Lower the bar to your lower chest while keeping your elbows slightly tucked in to your sides. Then press the bar up and back towards the rack. Keep your feet planted firmly against the ground and use leg drive to push off helping you move the bar up.
Make sure that your shoulders remain tucked back throughout the movement and that they don’t hunch forward.
Your upper back and butt should stay firmly planted against the bench throughout the movement. Mentally think of pushing your body down into the bench rather than pressing the bar up.
Drawbacks of Lockout
When you lockout your arms at the top of the bench press, it takes the tension off of your chest. This means that muscles get a break and aren’t fully being worked for a brief moment.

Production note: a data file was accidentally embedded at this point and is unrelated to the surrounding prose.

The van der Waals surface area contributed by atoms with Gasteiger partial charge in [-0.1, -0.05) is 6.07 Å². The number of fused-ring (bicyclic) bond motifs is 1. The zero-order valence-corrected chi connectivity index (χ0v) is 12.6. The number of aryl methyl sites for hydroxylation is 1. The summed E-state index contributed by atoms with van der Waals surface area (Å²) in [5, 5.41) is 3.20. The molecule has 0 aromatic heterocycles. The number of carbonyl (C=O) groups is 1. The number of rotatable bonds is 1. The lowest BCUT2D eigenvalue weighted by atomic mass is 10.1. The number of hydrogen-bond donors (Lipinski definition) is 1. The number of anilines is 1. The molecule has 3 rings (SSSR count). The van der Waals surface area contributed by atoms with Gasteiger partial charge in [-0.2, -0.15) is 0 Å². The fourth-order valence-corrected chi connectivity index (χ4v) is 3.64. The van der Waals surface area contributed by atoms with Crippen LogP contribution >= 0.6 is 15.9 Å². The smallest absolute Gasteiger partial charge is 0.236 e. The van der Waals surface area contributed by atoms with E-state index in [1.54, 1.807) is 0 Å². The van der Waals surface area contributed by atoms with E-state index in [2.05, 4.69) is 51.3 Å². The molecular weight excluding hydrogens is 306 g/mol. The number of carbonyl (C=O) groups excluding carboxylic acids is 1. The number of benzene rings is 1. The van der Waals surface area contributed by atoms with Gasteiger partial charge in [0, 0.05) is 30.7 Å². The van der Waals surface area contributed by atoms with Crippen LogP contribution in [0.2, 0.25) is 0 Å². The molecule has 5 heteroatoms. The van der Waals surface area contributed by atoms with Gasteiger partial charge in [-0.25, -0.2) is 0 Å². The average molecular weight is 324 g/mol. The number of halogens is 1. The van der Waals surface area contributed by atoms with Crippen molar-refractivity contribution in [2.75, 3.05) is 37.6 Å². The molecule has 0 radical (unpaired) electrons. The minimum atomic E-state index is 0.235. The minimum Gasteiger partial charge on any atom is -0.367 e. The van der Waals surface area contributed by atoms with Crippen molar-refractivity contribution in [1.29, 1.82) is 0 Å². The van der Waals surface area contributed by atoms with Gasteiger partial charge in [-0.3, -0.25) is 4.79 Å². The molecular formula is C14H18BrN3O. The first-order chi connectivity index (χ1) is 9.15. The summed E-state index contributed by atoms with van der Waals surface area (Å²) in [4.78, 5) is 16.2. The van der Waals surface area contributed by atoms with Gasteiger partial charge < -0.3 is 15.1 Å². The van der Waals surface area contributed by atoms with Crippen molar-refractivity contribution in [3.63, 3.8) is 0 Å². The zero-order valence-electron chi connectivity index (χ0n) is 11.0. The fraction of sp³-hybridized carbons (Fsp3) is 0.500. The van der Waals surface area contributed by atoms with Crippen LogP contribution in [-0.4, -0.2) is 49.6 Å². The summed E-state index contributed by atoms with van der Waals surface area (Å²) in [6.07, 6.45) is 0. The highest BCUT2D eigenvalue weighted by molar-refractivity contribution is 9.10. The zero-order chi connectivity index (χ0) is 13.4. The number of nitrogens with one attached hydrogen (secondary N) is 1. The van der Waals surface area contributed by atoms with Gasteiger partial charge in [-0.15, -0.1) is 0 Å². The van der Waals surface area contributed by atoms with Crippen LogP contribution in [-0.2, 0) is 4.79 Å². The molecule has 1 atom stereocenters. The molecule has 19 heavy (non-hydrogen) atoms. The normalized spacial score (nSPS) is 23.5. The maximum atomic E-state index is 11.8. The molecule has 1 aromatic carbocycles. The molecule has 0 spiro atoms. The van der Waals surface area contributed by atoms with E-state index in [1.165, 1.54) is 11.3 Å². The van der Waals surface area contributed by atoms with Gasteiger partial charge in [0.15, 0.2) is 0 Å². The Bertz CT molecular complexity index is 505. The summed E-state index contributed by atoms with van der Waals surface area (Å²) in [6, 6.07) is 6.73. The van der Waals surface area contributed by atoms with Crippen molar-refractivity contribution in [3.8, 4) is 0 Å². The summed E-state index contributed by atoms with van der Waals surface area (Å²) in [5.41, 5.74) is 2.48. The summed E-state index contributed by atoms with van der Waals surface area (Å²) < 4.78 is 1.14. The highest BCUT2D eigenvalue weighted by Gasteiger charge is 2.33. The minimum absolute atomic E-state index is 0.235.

If your goal is to build as much muscle as possible, then you don’t want to lockout. You want to keep the chest muscles under constant tension.
By performing a higher number of reps without fully locking out at the top of the movement, you’ll be working the muscles as much as possible.
You will notice more chest growth if you stop locking out at the top of the exercise.
At lockout, the tension of the load moves from the chest onto the joints. When using heavy weights, this leads to joint pain and injuries.
If you have any elbow or wrist injuries, skipping the lockout is beneficial.
Improve Lockout On Bench Press
If you find that you commonly fail the last portion of the bench press, you will want to increase your lockout strength.
There are a few different methods that powerlifters use to improve the lockout part of their bench. Putting a board on their chest is one.
This decreases the range of motion and forces you to only perform the top part or lockout part of the bench press.